Published on March 13, 2005 By The Mada In Life Journals
Hello again from Kazakhstan,
I just wanted to send a group letter to let you know my situation. I’m writing this letter on Wednesday, August 19. Tomorrow will be my last day in Turgen, as we are leaving for our permanent sites on Friday. I will be taking a bus about 10 hours north of Almaty to a small town called Kabanbai, which will be my assignment for the next 2 years. It is a village of about 8000 people, mostly of the native Kazakh ethnicity. This will be a stark contrast to Turgen, which is made up mostly of the less conservative Russians. I will be living with a family of Tartar origin, which will likely be a conservative Muslim family. I don’t know much about them now, only that I will have a 16 year old host brother and a dog. Our house will be simple – that means there will be no running water and no indoor plumbing. We have a pump outside to get water, then we will boil it to make it useful for cooking and bathing. I have a water distiller so that I can drink it without getting sick. I will be teaching in a school of about 600 students, and will probably have about 16 hours of actual teaching per week. I will likely be teaching 8-10 grade students. I will be the only volunteer in this town, and my closest American neighbor will be more than an hour south, in the slightly larger town of Sarkand. For anyone who cares or keeps note of the other people I’ve talked about, my friend William will be living about 1 ½ hours away in a small village whose name I cannot remember, Sara will be living in the large city of Ust-Kamenigorsk, which is about 15 hours northeast of me, Yasameen will live near the city of Shimkent, about 25 hours west, Jay is in a tiny town on the Russian border about 25 hours away, and Bob will be living near Yasameen ina city called Taraz. If anyone cares, you can locate these cities on a map of Kazakhstan if you want to get an idea of how far we are apart from each other. My town of Kabanbai is a “new site.” This means that I will be the first volunteer to work in this town. This also means that I will likely be the first American (or first Westerner for that matter) that any of these people have ever seen. I’ve been told we will be treated like celebrities in our towns, with people asking for autographs and things like that. We finished our pre-service training last week with an intensive Russian language exam and our teaching skills were assessed through what is called Practicum, which meant that we spent two weeks teaching English classes in local schools to local students. Happily all 42 volunteers have survived to this point, which makes us the first group in awhile to have every volunteer successfully complete training.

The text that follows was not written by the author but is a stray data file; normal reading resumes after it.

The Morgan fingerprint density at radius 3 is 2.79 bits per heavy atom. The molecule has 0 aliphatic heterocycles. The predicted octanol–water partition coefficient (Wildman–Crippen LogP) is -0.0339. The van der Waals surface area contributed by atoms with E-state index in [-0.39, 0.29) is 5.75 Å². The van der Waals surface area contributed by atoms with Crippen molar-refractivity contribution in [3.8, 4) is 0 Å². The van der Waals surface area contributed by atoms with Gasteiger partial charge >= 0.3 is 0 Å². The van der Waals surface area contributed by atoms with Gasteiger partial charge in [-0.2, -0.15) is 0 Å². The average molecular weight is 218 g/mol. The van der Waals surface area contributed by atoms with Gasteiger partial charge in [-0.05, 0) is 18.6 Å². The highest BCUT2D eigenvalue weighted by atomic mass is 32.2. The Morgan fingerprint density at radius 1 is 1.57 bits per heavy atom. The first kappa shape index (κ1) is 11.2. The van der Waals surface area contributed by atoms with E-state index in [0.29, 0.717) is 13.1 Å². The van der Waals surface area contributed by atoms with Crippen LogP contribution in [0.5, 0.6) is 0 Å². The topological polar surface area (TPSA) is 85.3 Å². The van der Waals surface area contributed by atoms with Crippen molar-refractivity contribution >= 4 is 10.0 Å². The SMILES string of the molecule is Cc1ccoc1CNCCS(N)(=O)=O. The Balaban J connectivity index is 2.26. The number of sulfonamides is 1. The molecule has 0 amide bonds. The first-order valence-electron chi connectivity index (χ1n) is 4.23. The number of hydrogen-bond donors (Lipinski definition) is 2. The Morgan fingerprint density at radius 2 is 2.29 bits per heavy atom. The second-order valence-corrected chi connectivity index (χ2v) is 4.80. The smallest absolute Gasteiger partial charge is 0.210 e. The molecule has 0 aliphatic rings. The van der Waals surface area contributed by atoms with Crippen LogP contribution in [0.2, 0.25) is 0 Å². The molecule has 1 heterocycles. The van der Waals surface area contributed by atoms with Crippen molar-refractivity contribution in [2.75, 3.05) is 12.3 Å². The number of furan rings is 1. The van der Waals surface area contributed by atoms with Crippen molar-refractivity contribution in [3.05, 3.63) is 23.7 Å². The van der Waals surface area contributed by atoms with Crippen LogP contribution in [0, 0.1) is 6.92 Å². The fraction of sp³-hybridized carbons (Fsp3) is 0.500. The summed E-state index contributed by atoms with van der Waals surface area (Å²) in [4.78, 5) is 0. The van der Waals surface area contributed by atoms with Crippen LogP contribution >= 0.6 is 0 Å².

For now, I want to let everyone know I will have telephone in my new home, so I may have somewhat regular access to the internet, and will also be able to make & receive long distance calls on a limited basis. Also, I don’t know what my permanent mailing address will be. I will find this out once I get to town and will let everyone know as soon as I can. Please do not send anything to me until I get that information out, because Peace Corps will not forward mail to me at my site. This means anything I receive at the office in Almaty will sit there until I can pick it up myself, which will likely be in January.
That’s about all the news for now, I have attached a few pictures so you can see what my first family looks like, also some of my friends, and what my house looks like. Please keep me up to date with any news from home – I always appreciate getting email from anyone. And by the way, Go Cardinals!!!
Love to all,

No one has commented on this article. Be the first!